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Source : Wikipedia Commons
March 1, 2023
Author : Patty Allen
A freight train carrying toxic chemicals derailed in East Palestine, Ohio, on February 3, which led to several questions about the cause of the accident, the need for rail safety, and the long-term health concerns.
Among the 38 cars that derailed, 11 carried toxic substances, and five carried 115,580 gallons of vinyl chloride (an odorless gas used to make PVC). Fires were extinguished at the derailment site by February 5, but authorities feared five carriages holding vinyl chloride would explode. As a result, officials burned the chemical in a controlled manner, creating a massive cloud of black smoke above East Palestine.
Residents reported feeling sick with symptoms including nausea, headaches, and rashes even after a week after the massive derailment. The Ohio Department of Natural Resources estimated 3,500 animal deaths due to the toxic train crash, but unofficially the figure is somewhere around 45,000.
A further problem has been the disposal of wastewater from East Palestine, which has been carried to a Houston suburb for disposal. At a news conference, Houston County Judge Lina Hidalgo stated that 500,000 gallons (1.8 million liters) of wastewater was brought to Deer Park, Texas, for disposal by Texas Molecular, which has the expertise to inject hazardous waste into the ground. The chemicals were transported 1,300 miles from East Palestine to Deer Park.
Officials are blaming one another, while frustrated residents grilled Ohio's governor Mike DeWine and Norfolk Southern CEO Alan Shaw about - air and water safety, cleaning efforts, long term health concerns related to toxin release due to the crash.
NTSB chair Jennifer Homendy said preparing the final report will take around 12 to 18 months.
The National Transportation Safety Board (NTSB) reported that the train tried to slow down before the crash as soon as they understood the wheel bearing was heating up. Their preliminary report stated that the threshold level reached 253 degrees Fahrenheit above the standard temperature. The automatic braking system was initiated, allowing the train to stop when the crew observed fire and smoke. The report found no evidence of the train traveling above the speed limit of 50mph or 80km/h.
In the meantime, CEO Alan Shaw said in an interview they had paid $6.5m to the residents living near the accident scene. Shaw said, " We know we will be judged by our actions, and we are taking this accountability and responsibility very seriously."
President Biden’s administration has also received a lot of flak for their delayed response, but the White House officials have denied such claims. The President has directed federal employees to visit every house in the town and to check on the people.
Vox's Umair Irfan said, " Rail workers, government officials, and industry analysts have long warned that such disasters are an expected consequence of an industry that has aggressively cut costs, slashed its workforce, and resisted regulation for years."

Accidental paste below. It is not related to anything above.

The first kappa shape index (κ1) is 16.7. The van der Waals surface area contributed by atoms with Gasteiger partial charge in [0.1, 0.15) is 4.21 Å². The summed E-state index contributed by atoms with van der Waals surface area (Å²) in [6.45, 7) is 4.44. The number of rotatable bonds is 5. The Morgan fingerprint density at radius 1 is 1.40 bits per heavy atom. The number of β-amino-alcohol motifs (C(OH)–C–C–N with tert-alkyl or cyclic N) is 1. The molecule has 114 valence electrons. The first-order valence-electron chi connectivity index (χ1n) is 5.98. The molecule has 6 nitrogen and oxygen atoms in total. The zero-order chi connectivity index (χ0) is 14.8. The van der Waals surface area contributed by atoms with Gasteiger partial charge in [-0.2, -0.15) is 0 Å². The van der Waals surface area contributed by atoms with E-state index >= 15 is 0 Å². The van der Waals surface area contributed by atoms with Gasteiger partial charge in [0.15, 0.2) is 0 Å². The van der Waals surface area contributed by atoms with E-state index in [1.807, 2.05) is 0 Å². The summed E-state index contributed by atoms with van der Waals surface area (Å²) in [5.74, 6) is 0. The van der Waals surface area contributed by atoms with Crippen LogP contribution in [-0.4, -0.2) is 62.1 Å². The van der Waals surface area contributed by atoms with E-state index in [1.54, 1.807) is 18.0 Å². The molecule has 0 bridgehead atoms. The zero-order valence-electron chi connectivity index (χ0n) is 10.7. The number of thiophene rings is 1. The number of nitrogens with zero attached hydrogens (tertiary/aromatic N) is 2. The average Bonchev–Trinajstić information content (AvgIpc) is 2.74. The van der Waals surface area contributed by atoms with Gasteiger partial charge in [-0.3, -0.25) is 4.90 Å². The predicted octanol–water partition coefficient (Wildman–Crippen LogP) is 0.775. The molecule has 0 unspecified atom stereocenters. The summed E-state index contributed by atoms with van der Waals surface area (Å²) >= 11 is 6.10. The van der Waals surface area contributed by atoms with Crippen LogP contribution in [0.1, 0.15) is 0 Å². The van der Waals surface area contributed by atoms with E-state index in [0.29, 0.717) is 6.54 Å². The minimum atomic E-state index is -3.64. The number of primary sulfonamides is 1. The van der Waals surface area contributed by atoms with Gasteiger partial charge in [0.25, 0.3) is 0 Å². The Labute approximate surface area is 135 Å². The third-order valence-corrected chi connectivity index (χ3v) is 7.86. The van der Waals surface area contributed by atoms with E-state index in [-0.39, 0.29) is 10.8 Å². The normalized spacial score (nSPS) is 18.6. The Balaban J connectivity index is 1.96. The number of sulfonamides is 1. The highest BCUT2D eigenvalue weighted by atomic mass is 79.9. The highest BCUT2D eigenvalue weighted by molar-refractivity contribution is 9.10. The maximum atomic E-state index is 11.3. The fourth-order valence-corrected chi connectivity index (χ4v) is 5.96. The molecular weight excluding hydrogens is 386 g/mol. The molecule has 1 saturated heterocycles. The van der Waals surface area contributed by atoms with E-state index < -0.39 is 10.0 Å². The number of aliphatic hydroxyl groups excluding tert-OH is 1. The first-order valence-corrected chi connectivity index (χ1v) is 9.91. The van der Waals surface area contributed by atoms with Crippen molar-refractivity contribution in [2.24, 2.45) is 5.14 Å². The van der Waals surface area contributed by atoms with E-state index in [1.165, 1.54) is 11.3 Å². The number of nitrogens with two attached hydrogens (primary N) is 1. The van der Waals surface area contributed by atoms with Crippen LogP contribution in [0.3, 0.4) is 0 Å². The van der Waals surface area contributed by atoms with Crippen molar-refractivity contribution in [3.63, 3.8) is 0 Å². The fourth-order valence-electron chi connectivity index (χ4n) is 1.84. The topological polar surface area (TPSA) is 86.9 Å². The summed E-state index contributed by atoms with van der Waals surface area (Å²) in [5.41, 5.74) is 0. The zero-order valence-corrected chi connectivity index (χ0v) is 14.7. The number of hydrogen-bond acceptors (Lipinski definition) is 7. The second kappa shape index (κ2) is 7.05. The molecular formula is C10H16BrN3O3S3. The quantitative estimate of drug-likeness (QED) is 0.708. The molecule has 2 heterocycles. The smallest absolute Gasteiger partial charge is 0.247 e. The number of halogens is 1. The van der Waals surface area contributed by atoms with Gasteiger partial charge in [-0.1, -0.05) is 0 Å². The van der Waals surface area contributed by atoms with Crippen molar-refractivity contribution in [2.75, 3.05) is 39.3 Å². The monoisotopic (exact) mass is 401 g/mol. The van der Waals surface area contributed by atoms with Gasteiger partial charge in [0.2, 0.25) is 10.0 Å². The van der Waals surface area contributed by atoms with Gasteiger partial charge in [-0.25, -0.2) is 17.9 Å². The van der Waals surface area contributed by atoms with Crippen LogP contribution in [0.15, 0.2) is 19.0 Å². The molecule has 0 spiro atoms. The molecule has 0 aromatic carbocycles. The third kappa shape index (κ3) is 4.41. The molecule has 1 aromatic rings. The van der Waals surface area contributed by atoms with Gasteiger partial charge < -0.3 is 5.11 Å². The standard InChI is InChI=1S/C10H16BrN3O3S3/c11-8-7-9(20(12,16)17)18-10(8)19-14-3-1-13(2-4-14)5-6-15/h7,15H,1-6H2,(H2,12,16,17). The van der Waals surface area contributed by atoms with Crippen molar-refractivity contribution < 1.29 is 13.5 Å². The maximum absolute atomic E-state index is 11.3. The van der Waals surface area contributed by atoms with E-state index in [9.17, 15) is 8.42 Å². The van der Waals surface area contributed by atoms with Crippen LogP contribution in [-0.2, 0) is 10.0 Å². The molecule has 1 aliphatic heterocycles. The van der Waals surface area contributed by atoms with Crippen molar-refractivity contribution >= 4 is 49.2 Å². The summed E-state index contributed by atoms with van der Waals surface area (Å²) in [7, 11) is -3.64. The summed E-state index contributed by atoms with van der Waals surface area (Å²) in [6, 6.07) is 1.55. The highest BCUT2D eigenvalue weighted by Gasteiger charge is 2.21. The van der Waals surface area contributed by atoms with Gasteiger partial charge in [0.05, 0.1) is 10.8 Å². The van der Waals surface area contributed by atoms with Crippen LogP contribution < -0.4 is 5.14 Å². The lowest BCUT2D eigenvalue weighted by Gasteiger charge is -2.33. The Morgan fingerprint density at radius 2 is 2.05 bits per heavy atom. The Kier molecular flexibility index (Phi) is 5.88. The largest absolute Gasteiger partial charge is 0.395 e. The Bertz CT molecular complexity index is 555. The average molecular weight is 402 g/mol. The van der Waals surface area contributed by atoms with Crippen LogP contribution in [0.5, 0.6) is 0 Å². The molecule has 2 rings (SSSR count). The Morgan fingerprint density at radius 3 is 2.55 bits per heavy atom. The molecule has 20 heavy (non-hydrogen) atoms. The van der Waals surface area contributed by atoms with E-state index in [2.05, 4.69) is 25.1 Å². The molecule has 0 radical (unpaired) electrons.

The cause of the derailment is still unclear, whether an equipment failure of the train or due to the broken and degraded track it was traveling on.
Initially, Shaw said they had a sound environmental plan depending on engineering principles to deal with the chemical spill on the soil. After the pushback from the residents, Norfolk Southern decided to remove the tracks entirely; the work is expected to start by the beginning of next month.
He added that the company, conjointly with the Environmental Protection Agency, is working on a long-term remediation plan. They will continue to monitor testing from various agencies and contractors and set up groundwater testing in and around the accident site.
Norfolk Southern plans to review the outcomes of the National Transportation Safety Board's investigation and use the data to determine what they could have done better. The EPA has ordered Norfolk Southern to pay the full cost of the train disaster cleanup.
Norfolk Southern will be forced to present a detailed work plan outlining how they intend to clean up the water, soil, and debris and reimburse the EPA for cleaning citizens' homes and businesses.
Meanwhile, Norfolk Southern has come under mounting criticism for trying to manage the narrative around the disaster and hold sway over local authorities and even police. It is also said to have exploded a large amount of the chemicals, rather than remove them in a more safe but costly operation.
Pennsylvania Gov. Josh Shapiro said the state's acting attorney general is looking into whether criminal charges should be filed in the derailment of a Norfolk Southern Railroad train in East Palestine, Ohio, just across the state line.
Shapiro believes Congress should take action to make railroads safer.
U.S. Secretary of Transportation Pete Buttigieg has said that railways and tank car owners should modify tank cars that carry hazardous substances like crude oil and ethanol by 2025 instead of waiting until Congress adopted the 2029 standard after regulators suggested the earlier deadline. To reduce weariness, freight railways could negotiate additional paid sick time agreements. However, Buttigieg and other officials have come under criticism themselves.
After years of job losses, railroad unions worry that vehicle inspections are being rushed and preventative maintenance may be disregarded.
In early December of 2022 leaders from the GOP and DNC, the country's political establishment, working together stopped railroad workers from going on strike.
Category : Federal Government Health and Safety Investment in Infrastructure State Government Railroads